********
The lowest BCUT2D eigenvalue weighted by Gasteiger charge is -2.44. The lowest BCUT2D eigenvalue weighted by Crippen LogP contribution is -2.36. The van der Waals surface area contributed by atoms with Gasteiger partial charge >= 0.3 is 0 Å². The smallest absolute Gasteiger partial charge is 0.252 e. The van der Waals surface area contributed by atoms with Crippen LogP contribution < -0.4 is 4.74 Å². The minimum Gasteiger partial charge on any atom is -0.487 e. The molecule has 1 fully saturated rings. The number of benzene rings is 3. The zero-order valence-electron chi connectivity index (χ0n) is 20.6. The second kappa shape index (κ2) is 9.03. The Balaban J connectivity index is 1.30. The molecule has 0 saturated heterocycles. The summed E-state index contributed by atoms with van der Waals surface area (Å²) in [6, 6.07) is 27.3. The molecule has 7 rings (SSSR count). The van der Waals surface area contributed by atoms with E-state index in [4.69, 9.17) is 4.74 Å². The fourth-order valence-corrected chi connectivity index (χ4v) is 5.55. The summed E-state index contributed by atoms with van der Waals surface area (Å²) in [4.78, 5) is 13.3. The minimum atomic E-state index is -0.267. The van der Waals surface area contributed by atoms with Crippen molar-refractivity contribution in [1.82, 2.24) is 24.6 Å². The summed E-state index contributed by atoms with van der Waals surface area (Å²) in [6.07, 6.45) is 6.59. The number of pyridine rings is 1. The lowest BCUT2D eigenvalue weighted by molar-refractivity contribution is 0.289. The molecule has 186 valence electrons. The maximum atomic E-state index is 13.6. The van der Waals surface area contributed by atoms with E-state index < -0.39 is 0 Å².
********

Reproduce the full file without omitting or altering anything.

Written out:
The lowest BCUT2D eigenvalue weighted by Gasteiger charge is -2.44. The lowest BCUT2D eigenvalue weighted by Crippen LogP contribution is -2.36. The van der Waals surface area contributed by atoms with Gasteiger partial charge >= 0.3 is 0 Å². The smallest absolute Gasteiger partial charge is 0.252 e. The van der Waals surface area contributed by atoms with Crippen LogP contribution < -0.4 is 4.74 Å². The minimum Gasteiger partial charge on any atom is -0.487 e. The molecule has 1 fully saturated rings. The number of benzene rings is 3. The zero-order valence-electron chi connectivity index (χ0n) is 20.6. The second kappa shape index (κ2) is 9.03. The Balaban J connectivity index is 1.30. The molecule has 0 saturated heterocycles. The summed E-state index contributed by atoms with van der Waals surface area (Å²) in [6, 6.07) is 27.3. The molecule has 7 rings (SSSR count). The van der Waals surface area contributed by atoms with E-state index in [4.69, 9.17) is 4.74 Å². The fourth-order valence-corrected chi connectivity index (χ4v) is 5.55. The summed E-state index contributed by atoms with van der Waals surface area (Å²) in [4.78, 5) is 13.3. The minimum atomic E-state index is -0.267. The van der Waals surface area contributed by atoms with Crippen molar-refractivity contribution in [1.82, 2.24) is 24.6 Å². The summed E-state index contributed by atoms with van der Waals surface area (Å²) in [6.07, 6.45) is 6.59. The number of pyridine rings is 1. The lowest BCUT2D eigenvalue weighted by molar-refractivity contribution is 0.289. The molecule has 186 valence electrons. The maximum atomic E-state index is 13.6. The van der Waals surface area contributed by atoms with E-state index < -0.39 is 0 Å².